Multilayer taxonomy of nodal marginal zone lymphoma
The extranodal, splenic, and nodal MZL are the three main malignant disorders derived from marginal zone B-cells. They are recognized as separate entities by current classifications of lymphoid tissue tumors. While the clinicopathologic presentation, genetic characteristics, diagnostic definitions, and therapy of extranodal and splenic MZL are clearly characterized, the specific clinical, pathologic, and genetic aspects of NMZL remain largely undefined. The lack of typical markers makes NMZL diagnosis difficult, time-consuming, and not readily reproducible. The term NMZL currently includes a heterogeneous collection of cytologically distinct tumors, whose pathogenesis and biological features are incompletely understood. Moreover, NMZL are incurable tumors with no available specific clinical management. Their heterogeneity represents a barrier not only to the diagnosis but also to the successful deployment of novel, biologically targeted therapies. Molecular profiling studies have recently proposed new molecular classification systems for some lymphoma entities that are heterogeneous like NMZL. Hence, molecular subtyping is the next step in the precision medicine of lymphomas. Molecular subtypes can be delineated and validated through multilayer molecular profiling of the tumor coupled with machine-learning bioinformatics. They are ultimately defined by the most enriched combinations of genetic alterations and transcriptional subtypes.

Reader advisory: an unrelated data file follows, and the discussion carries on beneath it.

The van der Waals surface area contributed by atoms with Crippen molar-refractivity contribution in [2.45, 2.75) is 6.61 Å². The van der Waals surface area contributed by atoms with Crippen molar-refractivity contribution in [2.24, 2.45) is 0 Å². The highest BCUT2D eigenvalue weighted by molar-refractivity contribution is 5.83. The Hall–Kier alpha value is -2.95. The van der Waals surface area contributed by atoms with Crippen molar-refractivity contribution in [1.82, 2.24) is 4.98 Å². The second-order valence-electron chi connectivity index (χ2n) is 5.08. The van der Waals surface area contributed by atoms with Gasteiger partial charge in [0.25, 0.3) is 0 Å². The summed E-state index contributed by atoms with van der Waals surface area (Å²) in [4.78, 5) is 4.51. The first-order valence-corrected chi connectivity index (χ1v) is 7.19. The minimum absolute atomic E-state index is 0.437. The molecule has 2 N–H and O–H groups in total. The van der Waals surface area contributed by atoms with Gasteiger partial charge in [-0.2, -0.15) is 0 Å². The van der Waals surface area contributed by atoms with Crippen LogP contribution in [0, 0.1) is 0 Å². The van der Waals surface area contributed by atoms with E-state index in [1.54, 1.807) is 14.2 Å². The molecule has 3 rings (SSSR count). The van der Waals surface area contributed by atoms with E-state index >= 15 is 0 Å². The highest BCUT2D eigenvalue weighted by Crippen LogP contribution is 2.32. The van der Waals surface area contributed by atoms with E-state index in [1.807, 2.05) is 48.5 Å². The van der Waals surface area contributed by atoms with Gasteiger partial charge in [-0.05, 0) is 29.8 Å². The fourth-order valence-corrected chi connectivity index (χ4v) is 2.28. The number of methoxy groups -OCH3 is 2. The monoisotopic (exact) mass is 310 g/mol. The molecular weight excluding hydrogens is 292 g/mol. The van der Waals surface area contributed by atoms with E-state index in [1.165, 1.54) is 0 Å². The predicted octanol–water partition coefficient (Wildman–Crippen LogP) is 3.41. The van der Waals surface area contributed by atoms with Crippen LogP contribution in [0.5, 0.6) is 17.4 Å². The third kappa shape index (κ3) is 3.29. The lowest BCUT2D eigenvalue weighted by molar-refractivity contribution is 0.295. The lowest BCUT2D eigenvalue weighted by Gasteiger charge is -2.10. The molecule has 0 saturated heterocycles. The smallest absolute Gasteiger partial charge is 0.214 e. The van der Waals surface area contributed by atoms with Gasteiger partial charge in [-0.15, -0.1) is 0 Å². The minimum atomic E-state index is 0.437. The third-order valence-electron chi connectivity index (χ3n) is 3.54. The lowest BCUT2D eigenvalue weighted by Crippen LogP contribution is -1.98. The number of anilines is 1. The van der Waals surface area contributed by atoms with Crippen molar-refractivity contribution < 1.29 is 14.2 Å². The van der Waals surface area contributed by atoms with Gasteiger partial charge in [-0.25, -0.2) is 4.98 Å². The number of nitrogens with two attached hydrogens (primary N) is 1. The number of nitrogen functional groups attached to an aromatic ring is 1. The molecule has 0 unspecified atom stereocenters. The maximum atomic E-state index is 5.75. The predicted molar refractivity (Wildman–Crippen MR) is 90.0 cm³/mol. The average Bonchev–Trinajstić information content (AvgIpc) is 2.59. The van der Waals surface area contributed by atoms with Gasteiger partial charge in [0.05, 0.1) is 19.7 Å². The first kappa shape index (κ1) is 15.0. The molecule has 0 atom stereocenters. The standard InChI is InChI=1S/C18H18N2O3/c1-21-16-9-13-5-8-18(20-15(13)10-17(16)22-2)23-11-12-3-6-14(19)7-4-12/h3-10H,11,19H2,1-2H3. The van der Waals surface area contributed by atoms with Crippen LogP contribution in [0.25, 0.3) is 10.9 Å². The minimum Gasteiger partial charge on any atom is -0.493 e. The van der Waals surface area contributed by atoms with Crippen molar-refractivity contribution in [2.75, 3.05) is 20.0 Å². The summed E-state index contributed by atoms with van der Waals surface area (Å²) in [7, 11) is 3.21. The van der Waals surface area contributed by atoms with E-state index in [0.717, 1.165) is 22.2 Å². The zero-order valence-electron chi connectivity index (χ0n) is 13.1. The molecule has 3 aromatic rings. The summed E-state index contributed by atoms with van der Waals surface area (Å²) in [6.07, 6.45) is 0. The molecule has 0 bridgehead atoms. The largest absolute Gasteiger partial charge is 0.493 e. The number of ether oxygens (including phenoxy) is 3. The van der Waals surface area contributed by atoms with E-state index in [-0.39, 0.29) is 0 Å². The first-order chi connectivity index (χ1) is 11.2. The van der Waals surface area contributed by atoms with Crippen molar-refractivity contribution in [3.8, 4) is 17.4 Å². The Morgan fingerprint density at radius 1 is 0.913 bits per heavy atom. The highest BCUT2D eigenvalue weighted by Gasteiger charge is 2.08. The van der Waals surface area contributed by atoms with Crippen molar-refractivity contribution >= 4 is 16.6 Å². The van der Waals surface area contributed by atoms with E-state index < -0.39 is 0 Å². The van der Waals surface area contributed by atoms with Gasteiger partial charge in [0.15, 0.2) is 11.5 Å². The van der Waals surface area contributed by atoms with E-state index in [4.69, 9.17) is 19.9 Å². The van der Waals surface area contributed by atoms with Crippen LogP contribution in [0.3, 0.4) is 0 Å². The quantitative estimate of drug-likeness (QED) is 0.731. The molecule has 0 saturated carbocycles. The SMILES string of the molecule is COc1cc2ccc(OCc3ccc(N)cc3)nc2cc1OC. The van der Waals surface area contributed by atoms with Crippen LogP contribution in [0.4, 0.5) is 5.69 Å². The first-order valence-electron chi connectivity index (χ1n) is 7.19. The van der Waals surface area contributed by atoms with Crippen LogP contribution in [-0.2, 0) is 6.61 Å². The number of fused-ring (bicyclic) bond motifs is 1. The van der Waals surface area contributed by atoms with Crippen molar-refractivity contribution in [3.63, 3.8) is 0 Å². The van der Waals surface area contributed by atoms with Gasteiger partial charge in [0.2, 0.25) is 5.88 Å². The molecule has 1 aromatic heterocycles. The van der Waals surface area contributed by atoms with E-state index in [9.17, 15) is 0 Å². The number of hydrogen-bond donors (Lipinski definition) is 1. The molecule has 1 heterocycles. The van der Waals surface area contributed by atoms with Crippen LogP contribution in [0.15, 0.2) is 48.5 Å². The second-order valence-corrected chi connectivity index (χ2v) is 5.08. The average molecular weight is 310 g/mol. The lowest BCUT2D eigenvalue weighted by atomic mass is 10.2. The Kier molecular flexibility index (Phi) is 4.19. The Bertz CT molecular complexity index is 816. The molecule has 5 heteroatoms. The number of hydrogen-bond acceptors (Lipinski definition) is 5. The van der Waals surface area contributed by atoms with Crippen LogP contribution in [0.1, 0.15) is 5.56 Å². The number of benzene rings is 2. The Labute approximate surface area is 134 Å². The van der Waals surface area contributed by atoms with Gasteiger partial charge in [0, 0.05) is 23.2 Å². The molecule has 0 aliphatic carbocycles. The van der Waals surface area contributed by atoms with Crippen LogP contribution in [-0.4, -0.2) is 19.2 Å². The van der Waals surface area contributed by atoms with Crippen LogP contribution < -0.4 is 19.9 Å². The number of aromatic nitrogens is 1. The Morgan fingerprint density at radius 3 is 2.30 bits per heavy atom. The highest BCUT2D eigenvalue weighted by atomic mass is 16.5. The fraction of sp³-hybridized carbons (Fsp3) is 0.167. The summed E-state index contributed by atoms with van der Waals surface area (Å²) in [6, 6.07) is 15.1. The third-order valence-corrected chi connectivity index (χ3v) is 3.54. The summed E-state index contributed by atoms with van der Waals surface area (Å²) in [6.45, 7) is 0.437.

The International Extranodal Lymphoma Study Group is a non-profit academic organization aimed at advancing biological studies to improve the treatment outcome of extranodal lymphomas. Investigators from more than 300 sites in Europe, Australia, North America, Latin America, and Asia have joined IELSG studies.
Here, we propose the IELSG52 study. It has a retrospective, observational, multicenter design and aims to recruit at least 500 pathologically confirmed NMZL biopsies and their clinical annotations. The IELSG52 study seeks to resolve the biological heterogeneity of NMZL into more homogeneous and manageable subgroups of tumors that rely on shared oncogenic programs.
The IELSG52 study is expected to produce insightful results that would:
- provide valuable aid in establishing the diagnosis and prognosis of NMZL
- enable the selection of optimal therapy for individual patients
- provide a biology-based framework for the design, conduct, and interpretation of clinical studies on novel targeted agents.